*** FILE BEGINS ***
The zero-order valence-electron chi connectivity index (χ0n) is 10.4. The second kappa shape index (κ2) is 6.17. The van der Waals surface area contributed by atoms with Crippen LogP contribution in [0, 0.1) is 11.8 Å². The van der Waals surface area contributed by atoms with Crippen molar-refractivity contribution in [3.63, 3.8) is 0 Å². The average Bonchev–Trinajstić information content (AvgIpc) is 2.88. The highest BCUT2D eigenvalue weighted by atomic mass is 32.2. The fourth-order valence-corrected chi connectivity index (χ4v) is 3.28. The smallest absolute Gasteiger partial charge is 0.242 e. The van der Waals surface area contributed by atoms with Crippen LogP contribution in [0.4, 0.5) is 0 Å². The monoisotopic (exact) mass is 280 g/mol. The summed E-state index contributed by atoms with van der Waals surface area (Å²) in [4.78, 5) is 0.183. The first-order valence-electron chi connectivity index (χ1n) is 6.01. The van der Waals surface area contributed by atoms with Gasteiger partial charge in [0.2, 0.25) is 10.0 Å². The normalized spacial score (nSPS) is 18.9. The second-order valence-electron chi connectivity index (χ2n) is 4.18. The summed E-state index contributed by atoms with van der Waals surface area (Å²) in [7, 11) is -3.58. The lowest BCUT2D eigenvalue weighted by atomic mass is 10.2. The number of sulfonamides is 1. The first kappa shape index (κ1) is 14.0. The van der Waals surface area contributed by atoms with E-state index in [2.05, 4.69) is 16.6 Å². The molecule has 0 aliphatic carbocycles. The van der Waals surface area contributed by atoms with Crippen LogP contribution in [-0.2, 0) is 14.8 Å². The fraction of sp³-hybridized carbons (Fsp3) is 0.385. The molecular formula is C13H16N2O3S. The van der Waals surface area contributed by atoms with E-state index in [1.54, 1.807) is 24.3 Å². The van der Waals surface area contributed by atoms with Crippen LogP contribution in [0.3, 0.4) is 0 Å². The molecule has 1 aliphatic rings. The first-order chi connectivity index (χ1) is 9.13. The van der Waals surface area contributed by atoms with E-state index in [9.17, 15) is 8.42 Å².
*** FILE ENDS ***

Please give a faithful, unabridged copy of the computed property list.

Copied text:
The zero-order valence-electron chi connectivity index (χ0n) is 10.4. The second kappa shape index (κ2) is 6.17. The van der Waals surface area contributed by atoms with Crippen LogP contribution in [0, 0.1) is 11.8 Å². The van der Waals surface area contributed by atoms with Crippen molar-refractivity contribution in [3.63, 3.8) is 0 Å². The average Bonchev–Trinajstić information content (AvgIpc) is 2.88. The highest BCUT2D eigenvalue weighted by atomic mass is 32.2. The fourth-order valence-corrected chi connectivity index (χ4v) is 3.28. The smallest absolute Gasteiger partial charge is 0.242 e. The van der Waals surface area contributed by atoms with Crippen LogP contribution in [0.4, 0.5) is 0 Å². The monoisotopic (exact) mass is 280 g/mol. The summed E-state index contributed by atoms with van der Waals surface area (Å²) in [4.78, 5) is 0.183. The first-order valence-electron chi connectivity index (χ1n) is 6.01. The van der Waals surface area contributed by atoms with Gasteiger partial charge in [0.2, 0.25) is 10.0 Å². The normalized spacial score (nSPS) is 18.9. The second-order valence-electron chi connectivity index (χ2n) is 4.18. The summed E-state index contributed by atoms with van der Waals surface area (Å²) in [7, 11) is -3.58. The lowest BCUT2D eigenvalue weighted by atomic mass is 10.2. The number of sulfonamides is 1. The first kappa shape index (κ1) is 14.0. The van der Waals surface area contributed by atoms with E-state index in [2.05, 4.69) is 16.6 Å². The molecule has 0 aliphatic carbocycles. The van der Waals surface area contributed by atoms with Crippen LogP contribution in [-0.2, 0) is 14.8 Å². The fraction of sp³-hybridized carbons (Fsp3) is 0.385. The molecular formula is C13H16N2O3S. The van der Waals surface area contributed by atoms with E-state index in [1.54, 1.807) is 24.3 Å². The van der Waals surface area contributed by atoms with Crippen LogP contribution in [0.3, 0.4) is 0 Å². The molecule has 1 aliphatic rings. The first-order chi connectivity index (χ1) is 9.13. The van der Waals surface area contributed by atoms with E-state index in [9.17, 15) is 8.42 Å².